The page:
South Africa’s shortage of quality outside backs appears to be coming to an end in 2018, but this is due not just to the individual wingers, but the conscious shift in South African rugby towards a different playing style, writes Gavin Rich for Business Day Sport.
Call out the names. Courtnall Skosan, Ruan Combrinck, Aphiwe Dyantyi, and now Madosh Tandwe – the Lions are certainly going to face a few selection headaches when all their wings are fit.
Tambwe wouldn’t have been there to score his four tries against the Stormers this past week had Springbok incumbent Skosan not been down with a long-term injury. Neither would the electrifying Dyantyi, now also out injured, have picked up his two man of the match awards at the start of the Super Rugby season.
But whether the result would have been that much different had Skosan and not Dyantyi or Tambwe been on the wing in the first half of the competition is an interesting question to ask. For while both Dyantyi and Tambwe contributed their moments of individual brilliance, the revolution in playing style is the reason that this is shape up as the year of the wing not just at the Lions, but in South Africa generally.
The Lions have been on the same stylistic path ever since their Currie Cup triumph in 2011, but the turning point for the rest of the country may well have been the day in October 2016 that most of South Africa’s top coaches and professional administrators gathered in Cape Town for a coaching indaba. The meeting was derided by some as a waste of time, but many of those who were there vouch otherwise.
Certainly, there were some good things to come out of having the top rugby brains in the same room for two days, and one of them was a consensus that changes to the way that the game in this country was both coached and played were necessary. It was accepted that while traditional strengths should not be forgotten or neglected, a move towards a more embracing playing style was overdue.
It took a change of coach at the Bulls for them to properly grasp the requirements, but generally the principles and drills agreed upon to upskill players were absorbed by the relevant coaches. While there was no overnight miracle, the way wings are suddenly grabbing the headlines and man of the match awards is a product of the commitment to a new dimension.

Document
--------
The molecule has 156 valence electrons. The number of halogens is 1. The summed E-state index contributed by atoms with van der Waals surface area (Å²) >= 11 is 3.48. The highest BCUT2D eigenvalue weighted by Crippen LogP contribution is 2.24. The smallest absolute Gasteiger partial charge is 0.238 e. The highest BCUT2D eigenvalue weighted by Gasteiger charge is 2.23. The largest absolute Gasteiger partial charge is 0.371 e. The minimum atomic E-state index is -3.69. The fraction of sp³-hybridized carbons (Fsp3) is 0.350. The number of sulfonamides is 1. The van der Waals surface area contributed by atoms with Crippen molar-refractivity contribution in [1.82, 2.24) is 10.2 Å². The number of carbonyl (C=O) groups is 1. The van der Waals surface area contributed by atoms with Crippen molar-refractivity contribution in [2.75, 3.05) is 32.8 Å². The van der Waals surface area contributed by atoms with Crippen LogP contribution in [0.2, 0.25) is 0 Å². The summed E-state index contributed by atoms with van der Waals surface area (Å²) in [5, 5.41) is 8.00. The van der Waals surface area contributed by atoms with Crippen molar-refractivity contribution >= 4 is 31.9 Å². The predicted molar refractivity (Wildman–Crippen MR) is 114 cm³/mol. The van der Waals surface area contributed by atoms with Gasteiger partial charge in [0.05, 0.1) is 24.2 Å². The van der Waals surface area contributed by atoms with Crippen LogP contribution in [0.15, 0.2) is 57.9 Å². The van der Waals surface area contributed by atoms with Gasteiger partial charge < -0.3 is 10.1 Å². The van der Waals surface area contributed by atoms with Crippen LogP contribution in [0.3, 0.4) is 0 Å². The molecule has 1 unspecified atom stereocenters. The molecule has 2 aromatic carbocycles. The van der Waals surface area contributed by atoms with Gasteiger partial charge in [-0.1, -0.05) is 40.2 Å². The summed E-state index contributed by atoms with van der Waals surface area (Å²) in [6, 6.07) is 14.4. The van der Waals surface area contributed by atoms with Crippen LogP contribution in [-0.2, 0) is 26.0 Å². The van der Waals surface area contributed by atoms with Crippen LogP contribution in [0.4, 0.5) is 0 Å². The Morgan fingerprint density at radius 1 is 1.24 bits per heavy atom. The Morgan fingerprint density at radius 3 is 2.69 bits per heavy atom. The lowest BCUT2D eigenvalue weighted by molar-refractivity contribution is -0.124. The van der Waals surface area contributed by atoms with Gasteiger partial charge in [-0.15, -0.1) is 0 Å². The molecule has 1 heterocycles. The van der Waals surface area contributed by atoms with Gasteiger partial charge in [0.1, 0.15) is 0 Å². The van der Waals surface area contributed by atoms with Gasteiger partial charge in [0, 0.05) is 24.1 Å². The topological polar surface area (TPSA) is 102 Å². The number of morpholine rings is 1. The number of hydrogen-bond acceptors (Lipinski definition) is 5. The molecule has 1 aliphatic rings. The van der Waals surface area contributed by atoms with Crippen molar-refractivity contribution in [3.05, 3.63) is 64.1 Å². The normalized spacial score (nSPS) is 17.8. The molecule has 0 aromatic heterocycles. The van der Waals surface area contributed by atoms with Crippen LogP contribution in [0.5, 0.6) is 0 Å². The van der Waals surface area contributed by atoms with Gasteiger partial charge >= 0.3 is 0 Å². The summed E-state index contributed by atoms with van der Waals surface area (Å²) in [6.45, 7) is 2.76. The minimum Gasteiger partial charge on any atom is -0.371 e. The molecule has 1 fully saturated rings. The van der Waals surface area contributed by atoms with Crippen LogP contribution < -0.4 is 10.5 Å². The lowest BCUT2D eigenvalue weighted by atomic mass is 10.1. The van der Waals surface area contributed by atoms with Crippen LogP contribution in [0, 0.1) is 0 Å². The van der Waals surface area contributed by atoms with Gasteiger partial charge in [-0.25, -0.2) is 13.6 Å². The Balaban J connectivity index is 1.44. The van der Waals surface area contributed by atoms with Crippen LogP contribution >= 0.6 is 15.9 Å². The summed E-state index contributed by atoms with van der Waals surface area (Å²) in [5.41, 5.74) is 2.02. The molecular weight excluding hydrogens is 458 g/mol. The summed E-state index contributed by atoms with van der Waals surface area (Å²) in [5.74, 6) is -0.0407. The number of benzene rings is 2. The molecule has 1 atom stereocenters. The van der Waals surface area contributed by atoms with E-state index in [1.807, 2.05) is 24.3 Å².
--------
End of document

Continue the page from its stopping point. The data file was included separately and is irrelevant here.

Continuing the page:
The emphasis on playing to and creating space and maximising attack opportunities has benefitted the wings and is the reason that suddenly the new Bok coach Rassie Erasmus appears to have a lengthy list of decent wings to choose from.
Not that long ago the country had a shortage of wings. Short sometimes being the operative word, for those who are accused of being preoccupied with size are not really guilty of such a heinous crime. Size does matter. Smaller players like Gio Aplon and Cheslin Kolbe do have their place but playing all of them together in the same back three is suicide.
It was because they lacked physical substance in the back three and at outside centre and were thus vulnerable to having their ball turned over in the wide channels, that the Stormers for so long refused to respond to the perennial cry of the Newlands faithful to “swing it”.
The year that the Stormers were most potent on attack was 2010. Surprise, surprise – that happened to be a year when they had the physically imposing Jaque Fourie at outside centre and the Fijian man mountain Sireli Naqelevuki on one wing.
Naqelevuki was eventually jettisoned but afterwards the Stormers coaches admitted they might have made a mistake. Naqelevuki was invaluable for the way he committed opposing defenders. They weren’t the same attacking threat when he wasn’t there.
If you factor out the currently injured Bulls wing Jamba Ulengo, there aren’t too many potential Naqelevuki’s or Jonah Lomu’s on the horizon, but neither is the wing pool dominated by smaller players. Dyantyi showed fantastic aerial skills before his injury. The Sharks’ Sbu Nkosi is a strongly built player with massive potential and there are several others.
The wing renaissance wouldn’t be happening though if it were not for the way the coaches and players around them are bringing them into the game. Elton Jantjies’ decision making and attacking kicks have contributed hugely to the growth of Dyantyi and Tambwe. The Bulls outside backs are thriving under the coaching of John Mitchell, who both knows how to coach players to attack space and is not afraid to encourage his players to counter-attack.
It was agreed after the 2016 indaba that progress would take time. The new wave of wings coming through is proof that progress is happening.